Earliest Known Reference: Plato’s dialogues Timaeus and Critias
Theorized Location: Most often the Mediterranean Sea, although proposed sites also include the eastern Atlantic Ocean, the Caribbean Sea, and the South Pacific.
Atlantis reigns supreme as the best known of lost cities. First mentioned over 2000 years ago in Plato’s dialogues Timaeus and Critias, it was described as a large landmass somewhere west of the “Pillars of Hercules” (the points of land that nearly meet where the Mediterranean Sea separates the Spanish and North African peninsulas). Located somewhere in the Atlantic, the Atlantean civilization was believed to have been extremely prosperous, with a “confederation of kings, of great and marvelous power” (Plato, Timaeus) who maintained a powerful naval force in the region. According to Plato, the near-utopian society suffered a tragic fate, however, when a cataclysmic natural disaster led to the entire city being swallowed up by the ocean in a single day, leaving behind no trace of its existence.
“One grievous day and night befell them, when the whole body of your warriors was swallowed up by the earth, and the Island of Atlantis in like manner was swallowed up by the sea and vanished; wherefore also the ocean at that spot has now become impassable and unsearchable, being blocked up by the shoal mud which the island created as it settled down.”
The 19th and 20th centuries saw a revival in interest in the Atlantean legend, and searches became more commonplace. Known for a strong interest in the occult and mysticism, the Nazi Party of Germany sponsored in-depth research on the lost city, believing that the fabled Atlanteans were possibly genetically connected to the Aryan race. More recently, as understanding of geological patterns and plate tectonics increased, it became increasingly clear that the scenario of an entire landmass disappearing overnight was highly improbable, and interest again waned. For many enthusiasts out there, however, there remain many unanswered questions regarding Atlantis, and the search continues.
Earliest Known Reference: Unknown. Originated in Russian folklore predating the 19th century
Theorized Location: Western Russia near the Volga River
Status: Dismissed as myth
Kitezh is a lesser known lost city that originates in Russian religious folklore. Generally dismissed by modern scholars as existing only in legend, it is considered to be the Russian version of the Atlantis myth. The legend speaks of a 12th century Grand Prince, Yuri II of Vladimir, who had a magnificent town built on an island off the shore of Svetloyar Lake in modern day western Russia. When Mongol invaders led by Batu Khan moved to conquer the town, they found it was completely exposed, lacking even the most rudimentary defensive structures. Even more unbelievably, the citizens of the town made no effort to defend themselves, but instead chose to simply kneel in prayer, invoking the Almighty to protect them. Unmoved by this display of piety, the Mongols prepared to strike. As they advanced, however, they were stopped short as massive geysers erupted across the town, shooting high into the sky. Astonished, the Mongols ceased their advance, watching as the geysers flooded the town and the island itself began to slowly sink into the lake, with its residents all the while praying for protection from on high.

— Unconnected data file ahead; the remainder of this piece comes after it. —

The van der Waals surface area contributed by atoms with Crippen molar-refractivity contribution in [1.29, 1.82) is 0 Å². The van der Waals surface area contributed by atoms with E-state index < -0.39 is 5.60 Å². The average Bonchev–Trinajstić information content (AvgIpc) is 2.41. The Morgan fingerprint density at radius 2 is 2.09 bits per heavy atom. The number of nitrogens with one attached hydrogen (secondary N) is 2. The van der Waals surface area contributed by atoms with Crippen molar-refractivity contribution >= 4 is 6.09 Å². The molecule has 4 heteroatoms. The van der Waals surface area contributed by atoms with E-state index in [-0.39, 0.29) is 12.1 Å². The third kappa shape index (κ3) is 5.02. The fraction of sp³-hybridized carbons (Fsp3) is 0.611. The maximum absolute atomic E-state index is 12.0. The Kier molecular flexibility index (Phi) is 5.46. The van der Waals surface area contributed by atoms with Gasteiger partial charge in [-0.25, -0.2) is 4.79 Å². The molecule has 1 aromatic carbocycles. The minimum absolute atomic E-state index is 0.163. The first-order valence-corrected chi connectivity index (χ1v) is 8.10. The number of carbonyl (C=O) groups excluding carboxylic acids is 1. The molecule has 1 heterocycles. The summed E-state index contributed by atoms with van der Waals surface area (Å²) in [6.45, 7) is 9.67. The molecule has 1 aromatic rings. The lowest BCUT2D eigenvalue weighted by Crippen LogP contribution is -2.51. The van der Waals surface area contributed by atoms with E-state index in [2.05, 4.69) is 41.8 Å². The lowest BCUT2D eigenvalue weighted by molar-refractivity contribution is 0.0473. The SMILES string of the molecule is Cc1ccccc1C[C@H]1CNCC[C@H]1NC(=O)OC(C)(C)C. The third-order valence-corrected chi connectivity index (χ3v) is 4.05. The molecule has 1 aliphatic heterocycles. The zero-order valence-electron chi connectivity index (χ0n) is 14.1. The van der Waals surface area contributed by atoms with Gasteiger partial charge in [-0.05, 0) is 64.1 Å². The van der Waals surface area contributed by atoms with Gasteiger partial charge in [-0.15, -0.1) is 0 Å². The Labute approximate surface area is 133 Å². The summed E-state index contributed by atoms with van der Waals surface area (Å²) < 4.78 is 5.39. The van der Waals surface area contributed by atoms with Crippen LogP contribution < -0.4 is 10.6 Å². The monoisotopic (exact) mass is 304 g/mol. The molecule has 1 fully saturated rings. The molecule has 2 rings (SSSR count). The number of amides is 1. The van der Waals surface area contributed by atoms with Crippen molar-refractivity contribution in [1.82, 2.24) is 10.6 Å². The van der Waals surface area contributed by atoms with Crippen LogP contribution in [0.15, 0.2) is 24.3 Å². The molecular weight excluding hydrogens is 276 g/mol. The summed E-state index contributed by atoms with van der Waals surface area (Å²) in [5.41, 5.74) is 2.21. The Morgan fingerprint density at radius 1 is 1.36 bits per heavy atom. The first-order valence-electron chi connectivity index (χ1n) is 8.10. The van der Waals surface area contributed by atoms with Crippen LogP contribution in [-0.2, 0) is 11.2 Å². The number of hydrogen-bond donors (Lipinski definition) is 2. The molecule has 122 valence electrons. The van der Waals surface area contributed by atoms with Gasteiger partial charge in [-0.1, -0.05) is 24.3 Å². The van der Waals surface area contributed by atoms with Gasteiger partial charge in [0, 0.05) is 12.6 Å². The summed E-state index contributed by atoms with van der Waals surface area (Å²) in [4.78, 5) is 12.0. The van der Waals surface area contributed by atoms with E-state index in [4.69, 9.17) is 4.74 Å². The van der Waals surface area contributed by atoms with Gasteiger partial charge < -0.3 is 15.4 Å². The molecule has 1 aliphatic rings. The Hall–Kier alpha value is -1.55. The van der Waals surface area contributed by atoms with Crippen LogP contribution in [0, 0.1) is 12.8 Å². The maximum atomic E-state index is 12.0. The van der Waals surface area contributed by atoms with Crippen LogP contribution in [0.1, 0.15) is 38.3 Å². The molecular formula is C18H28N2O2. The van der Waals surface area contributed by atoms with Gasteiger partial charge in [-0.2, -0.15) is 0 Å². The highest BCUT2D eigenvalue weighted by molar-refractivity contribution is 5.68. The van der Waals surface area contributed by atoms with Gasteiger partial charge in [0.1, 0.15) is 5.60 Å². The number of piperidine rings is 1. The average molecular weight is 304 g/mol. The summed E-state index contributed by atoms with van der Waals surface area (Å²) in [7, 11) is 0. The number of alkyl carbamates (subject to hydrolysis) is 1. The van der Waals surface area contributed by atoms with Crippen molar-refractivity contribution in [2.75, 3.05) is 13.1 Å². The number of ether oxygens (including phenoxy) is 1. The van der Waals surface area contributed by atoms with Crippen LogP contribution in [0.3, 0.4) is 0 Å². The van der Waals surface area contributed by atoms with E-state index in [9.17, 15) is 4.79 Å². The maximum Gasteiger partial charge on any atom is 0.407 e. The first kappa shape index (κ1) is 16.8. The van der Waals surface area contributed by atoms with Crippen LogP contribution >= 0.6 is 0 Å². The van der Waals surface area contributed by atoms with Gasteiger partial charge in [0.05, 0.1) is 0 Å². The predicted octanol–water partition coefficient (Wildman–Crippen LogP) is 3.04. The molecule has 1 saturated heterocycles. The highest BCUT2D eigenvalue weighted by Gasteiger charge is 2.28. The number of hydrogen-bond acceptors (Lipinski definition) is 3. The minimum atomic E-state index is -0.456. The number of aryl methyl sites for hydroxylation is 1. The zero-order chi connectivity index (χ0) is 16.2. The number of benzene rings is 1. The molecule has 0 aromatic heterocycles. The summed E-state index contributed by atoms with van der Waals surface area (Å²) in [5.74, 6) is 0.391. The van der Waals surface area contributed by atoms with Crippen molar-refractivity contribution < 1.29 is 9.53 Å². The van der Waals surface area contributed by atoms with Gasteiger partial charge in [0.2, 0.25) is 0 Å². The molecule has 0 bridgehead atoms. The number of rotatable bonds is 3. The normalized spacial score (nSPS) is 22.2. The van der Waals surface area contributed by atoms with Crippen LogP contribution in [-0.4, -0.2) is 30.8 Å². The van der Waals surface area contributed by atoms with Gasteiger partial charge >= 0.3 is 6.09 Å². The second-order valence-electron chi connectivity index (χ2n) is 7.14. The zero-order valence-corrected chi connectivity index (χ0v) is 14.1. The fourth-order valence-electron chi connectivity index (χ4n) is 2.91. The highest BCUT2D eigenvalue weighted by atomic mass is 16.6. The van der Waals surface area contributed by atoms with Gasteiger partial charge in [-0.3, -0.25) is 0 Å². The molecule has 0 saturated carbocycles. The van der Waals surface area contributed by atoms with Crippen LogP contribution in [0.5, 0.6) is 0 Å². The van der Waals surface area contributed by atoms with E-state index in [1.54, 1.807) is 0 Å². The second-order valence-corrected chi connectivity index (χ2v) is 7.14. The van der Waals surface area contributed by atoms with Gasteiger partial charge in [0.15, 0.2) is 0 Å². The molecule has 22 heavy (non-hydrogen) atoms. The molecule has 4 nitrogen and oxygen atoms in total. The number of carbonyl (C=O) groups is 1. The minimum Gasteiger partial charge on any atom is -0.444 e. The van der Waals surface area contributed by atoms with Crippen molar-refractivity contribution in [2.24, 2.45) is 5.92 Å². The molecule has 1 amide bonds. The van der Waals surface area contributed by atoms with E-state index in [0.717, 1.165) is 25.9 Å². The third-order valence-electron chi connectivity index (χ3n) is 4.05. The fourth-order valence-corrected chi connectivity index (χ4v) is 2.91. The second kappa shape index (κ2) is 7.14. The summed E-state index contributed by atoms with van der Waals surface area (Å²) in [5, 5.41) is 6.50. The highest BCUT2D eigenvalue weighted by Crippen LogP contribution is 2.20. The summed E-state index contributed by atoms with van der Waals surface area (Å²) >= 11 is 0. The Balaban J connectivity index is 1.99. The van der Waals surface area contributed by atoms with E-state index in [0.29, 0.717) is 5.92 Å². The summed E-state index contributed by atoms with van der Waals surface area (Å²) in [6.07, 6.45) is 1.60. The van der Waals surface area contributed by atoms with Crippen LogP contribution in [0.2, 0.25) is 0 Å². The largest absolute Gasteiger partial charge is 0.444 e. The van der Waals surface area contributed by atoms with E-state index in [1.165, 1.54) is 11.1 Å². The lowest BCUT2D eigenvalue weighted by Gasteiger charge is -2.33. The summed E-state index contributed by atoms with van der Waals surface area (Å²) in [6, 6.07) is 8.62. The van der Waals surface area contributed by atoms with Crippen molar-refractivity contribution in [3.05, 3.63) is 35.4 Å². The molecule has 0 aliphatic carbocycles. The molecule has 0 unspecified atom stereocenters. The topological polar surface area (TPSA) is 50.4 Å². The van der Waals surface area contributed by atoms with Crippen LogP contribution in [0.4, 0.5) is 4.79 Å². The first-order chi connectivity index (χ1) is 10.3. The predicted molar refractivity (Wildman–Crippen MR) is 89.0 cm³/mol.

As with any legend, the facts surrounding the possible existence of Kitezh and its extraordinary disappearance are few and far between. Oral tradition and folklore have colored the story for generations, and time has only made the legend more fantastic. It is now rumored that bells and singing can be heard from the shores of Svetloyar Lake on calm evenings, a guiding beacon which leads the pure in heart to the gates of Kitzeh, where its pious residents continue to walk the streets, shielded from the view of ordinary men.
Bonus: Lost City Found – Troy
Earliest Known Reference: Homer’s Iliad, 8th Century B.C.
Theorized Location: Northwest Turkey
Troy, the magnificent city at the center of Homer’s epic Iliad, was long believed to have existed only in oral tradition and in the pages of Homer’s works and those that followed. It was not until Heinrich Schliemann began a chance archaeological excavation at a site in Northwest Turkey in the mid/late 19th century that it became clear that Homeric Troy was a very real place. Schliemann, a wealthy businessman and self-taught archaeologist, used prior studies done by the owner of the dig site to determine where to dig, and what he found would quickly become one of the greatest archaeological studies to date.
Troy is not one, but technically several different archaeological sites all existing in the same location and hidden at varying depths below the earth’s surface. One of these cities, known as Troy VII(a) is widely accepted to be the Troy of Homer’s Iliad. Now a World Heritage Site and considered to be one of the greatest discoveries of the modern world, Troy stands as testament that while most will continue to live on only in legend, lost cities do, every once and again, become found.
Sources and Further Reading
Finding the Lost Cities  by Rebecca Stefoff
The Lost City of Z by David Grann
Exploration Fawcett  by Percy Fawcett
Lost Cities of Atlantis, Ancient Europe & the Mediterranean  by David Hatcher Childress